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  08 - 2012 Unpleasant CCMA Surprises for Employers
   

 

08 - 2012 Unpleasant CCMA Surprises for Employers
Author : LABOUR LAW MANAGEMENT CONSULTING 

21 August 2012
This article was first published on the SA Labour Guide website

A while ago, I received a panic phone call from an employer who had received an unfavourable arbitration award in respect of a CCMA case they never knew existed. That is, the employer had never received a summons to appear at the CCMA. The award required the employer to pay tens of thousands of rands to an ex-employee. This can happen for a number of different reasons including:

  • The employer’s clerk received the summons via fax or post but did not give it the relevant person at the
    employer.
  • The employee gave the CCMA the wrong address for the employer.
  • the possibility that the CCMA did not ensure that the notice of the arbitration hearing reached the
    employer.

It can also occur that an employer loses a case because the presiding commissioner was incompetent. Fortunately, not all CCMA commissioners are incompetent. I have had the pleasure of presenting cases before some highly competent arbitrators. However, there are too many case decisions made at the CCMA that are overturned by the Labour Court.

Uncertainty as to whether or not you will have a competent arbitrator is bad enough. However, if you also arrived at the CCMA without labour law expertise you are doubly weak. That is, if the arbitrator is weak and you are strong in labour law you may well be able to help the arbitrator see that light. But if your own knowledge is also bad you are a sitting duck for your opposition’s legal representative.

Due to the fact that ignorance of the law is no excuse employers who do not know the law normally come of second best at the CCMA. Why do employers, twelve years after the creation of the new Labour Relations Act (LRA), still not know the law? There are many reasons:

  • The LRA has been badly written in parts and is therefore confusing to employers. That is, many sections
    of the LRA are very general and broad leaving too much room for interpretation or abuse.
  • CCMA rules dealing with how the parties must proceed with matters get struck down by the courts as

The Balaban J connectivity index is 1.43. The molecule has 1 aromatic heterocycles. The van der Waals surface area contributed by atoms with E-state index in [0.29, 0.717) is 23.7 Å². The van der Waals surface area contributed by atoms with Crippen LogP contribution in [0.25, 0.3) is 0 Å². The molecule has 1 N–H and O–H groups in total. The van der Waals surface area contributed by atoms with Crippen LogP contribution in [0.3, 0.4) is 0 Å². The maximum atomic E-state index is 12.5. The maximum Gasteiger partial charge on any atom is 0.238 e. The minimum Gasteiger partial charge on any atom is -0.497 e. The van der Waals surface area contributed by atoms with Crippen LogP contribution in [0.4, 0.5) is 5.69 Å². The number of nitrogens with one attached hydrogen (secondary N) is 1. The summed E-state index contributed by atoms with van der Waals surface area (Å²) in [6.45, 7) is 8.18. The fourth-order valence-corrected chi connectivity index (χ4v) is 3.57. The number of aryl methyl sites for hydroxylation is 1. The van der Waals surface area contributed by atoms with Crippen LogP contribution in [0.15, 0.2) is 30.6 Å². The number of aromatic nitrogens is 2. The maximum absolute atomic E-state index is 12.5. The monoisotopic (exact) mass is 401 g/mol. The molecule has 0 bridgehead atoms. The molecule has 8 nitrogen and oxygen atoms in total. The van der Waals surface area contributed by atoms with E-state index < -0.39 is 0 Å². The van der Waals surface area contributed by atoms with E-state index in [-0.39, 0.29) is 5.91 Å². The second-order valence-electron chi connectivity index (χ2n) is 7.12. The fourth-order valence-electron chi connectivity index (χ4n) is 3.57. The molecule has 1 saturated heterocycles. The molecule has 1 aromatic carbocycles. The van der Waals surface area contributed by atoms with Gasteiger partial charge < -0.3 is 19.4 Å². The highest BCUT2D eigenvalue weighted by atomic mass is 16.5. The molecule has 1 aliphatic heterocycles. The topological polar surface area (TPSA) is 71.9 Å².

legally unacceptable. For example, in the case of Premier Gauteng & another vs Ramabulana NO and
    others (CLL Vol.17 February 2008) the Labour Appeal Court recently struck down CCMA Rule 30 that
    allows commissioners to dismiss cases where employees fail to arrive for conciliation meetings.
  • The vast difference in interpretation of the LRA by arbitrators and judges adds to the confusion amongst
    employers. It frequently occurs that findings by one arbitrator/judge is overturned by another and then
    overturned again.
  • Even those laws that are reasonably clear and less subject to interpretation are very complex and
    numerous. For example, it is clear and unambiguous that an employer must give an employee a hearing
    before firing him/her for misconduct. However, how that hearing must be conducted is complicated.
  • Employers are unwilling to spend the time and money necessary to train their managers on how to
    discipline and otherwise treat their employees. It is only when employers lose a case at the CCMA that
    they realise the value of legal expertise.

For some time, parties will not know what level of expertise they will find in the arbitrator who hears their case. The best a party can do, in view of this uncertainty, is to ensure that they spare no expense in going properly equipped to the CCMA. Becoming properly equipped to go to CCMA is best achieved via strategy including the following steps:

  • Recognition by top management that labour law presents an extremely dangerous minefield for the
    employer
  • Training of all managers, supervisors and HR/IR professionals in the labour statutes and case law
  • Acquisition of the services of an expert in labour law implementation to help deal with disciplinary,
    grievance, retrenchment, merger, CCMA, bargaining council, trade union and other labour matters.

Properly equipped employers will be able to:

  • Distinguish between good and bad arbitrators
  • Tactfully point out to the arbitrator where he/she might be erring
  • Recognise which acts of the arbitrator, if any, need to be taken on review.
  • Gain a firm grasp of the LRA and of the laws of evidence
  • Manage their employees productively and effectively while remaining within the law.

Written by:  lvan lsraelstam, Chief Executive of Labour Law Management Consulting.
He may be contacted on (011) 888-7944 or 082 852 2973 or on
e-mail address: ivan@labourlawadvice.co.za

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